Yad Vashem, the Holocaust remembrance museum in Israel, has recognized Mohamed Helmy for his bravery in rescuing Jews in Nazi Berlin.
This is the first time that an Arab has received the honor of being a “Righteous Among the Nations” (better known as “Righteous Gentile”) from the commission.
An Egyptian brought up in Khartoum, Helmy moved to Germany to continue his medical studies. Designated a “Hamite” by the Nazis he was unable to marry his German fiancée, but continued to speak out against the prejudice despite his own interests.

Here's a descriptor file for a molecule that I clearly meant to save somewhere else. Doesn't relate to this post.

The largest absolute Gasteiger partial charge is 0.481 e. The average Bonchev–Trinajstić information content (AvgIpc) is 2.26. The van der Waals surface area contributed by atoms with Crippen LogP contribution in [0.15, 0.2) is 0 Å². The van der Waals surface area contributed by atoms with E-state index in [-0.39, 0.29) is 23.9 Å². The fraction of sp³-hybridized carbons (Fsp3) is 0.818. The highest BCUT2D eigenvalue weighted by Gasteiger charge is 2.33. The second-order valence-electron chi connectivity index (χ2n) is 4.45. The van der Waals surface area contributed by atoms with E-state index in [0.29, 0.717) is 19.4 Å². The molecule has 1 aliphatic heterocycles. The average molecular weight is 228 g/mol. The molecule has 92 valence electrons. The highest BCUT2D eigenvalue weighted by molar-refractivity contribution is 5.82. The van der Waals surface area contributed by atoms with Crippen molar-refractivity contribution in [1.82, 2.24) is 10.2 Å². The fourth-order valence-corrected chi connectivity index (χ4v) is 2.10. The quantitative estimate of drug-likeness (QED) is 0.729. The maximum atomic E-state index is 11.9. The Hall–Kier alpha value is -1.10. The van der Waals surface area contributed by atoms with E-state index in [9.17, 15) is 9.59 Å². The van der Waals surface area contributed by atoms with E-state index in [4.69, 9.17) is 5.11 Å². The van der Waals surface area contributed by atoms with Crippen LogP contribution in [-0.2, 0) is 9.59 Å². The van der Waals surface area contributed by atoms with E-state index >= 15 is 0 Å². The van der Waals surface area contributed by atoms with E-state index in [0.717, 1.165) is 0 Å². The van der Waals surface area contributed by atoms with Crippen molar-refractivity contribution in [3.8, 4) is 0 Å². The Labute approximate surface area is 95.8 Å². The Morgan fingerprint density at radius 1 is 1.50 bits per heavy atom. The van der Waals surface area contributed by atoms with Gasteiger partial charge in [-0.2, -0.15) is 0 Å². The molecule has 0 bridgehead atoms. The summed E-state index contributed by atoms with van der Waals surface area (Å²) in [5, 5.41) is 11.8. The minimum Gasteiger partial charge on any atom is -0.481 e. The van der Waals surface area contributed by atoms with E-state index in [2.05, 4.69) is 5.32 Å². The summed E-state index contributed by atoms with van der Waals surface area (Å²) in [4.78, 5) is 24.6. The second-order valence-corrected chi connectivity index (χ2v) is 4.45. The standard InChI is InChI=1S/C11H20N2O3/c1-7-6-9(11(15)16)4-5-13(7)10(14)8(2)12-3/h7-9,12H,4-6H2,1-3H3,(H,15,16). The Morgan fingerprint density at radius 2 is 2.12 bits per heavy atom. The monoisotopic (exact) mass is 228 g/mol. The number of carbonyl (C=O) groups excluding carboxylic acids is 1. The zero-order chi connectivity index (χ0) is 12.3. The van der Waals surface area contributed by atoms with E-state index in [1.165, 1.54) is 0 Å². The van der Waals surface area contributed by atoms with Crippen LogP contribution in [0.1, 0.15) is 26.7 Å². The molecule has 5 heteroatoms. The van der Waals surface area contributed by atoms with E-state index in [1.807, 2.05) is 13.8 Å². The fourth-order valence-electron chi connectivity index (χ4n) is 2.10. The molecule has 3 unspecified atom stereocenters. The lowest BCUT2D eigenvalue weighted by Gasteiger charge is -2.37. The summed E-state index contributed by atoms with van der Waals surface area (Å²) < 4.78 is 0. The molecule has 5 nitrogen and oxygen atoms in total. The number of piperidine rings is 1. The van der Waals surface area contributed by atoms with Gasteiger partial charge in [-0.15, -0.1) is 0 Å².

Though Helmy died in 1982, Yad Vashem recognized him in 2013. At the time his family declined the honor because it came from Israel but they will accept the honor in Berlin on October 26.
His help was general and specific, Yad Vashem cites the help he gave to Anna Boros and her friends and family. Along with Frieda Szturmann, Helmy hid Boros and, after having made it to freedom Boros was able to visit Helmy in the 1960s.
It was, eventually, her testimony that alerted the commission.
If it weren’t for Dr. Helmy, I would not be here today, as well as my two brothers, Charlie and Fred. In addition, between the three of us, we have seven children who wouldn’t be here as well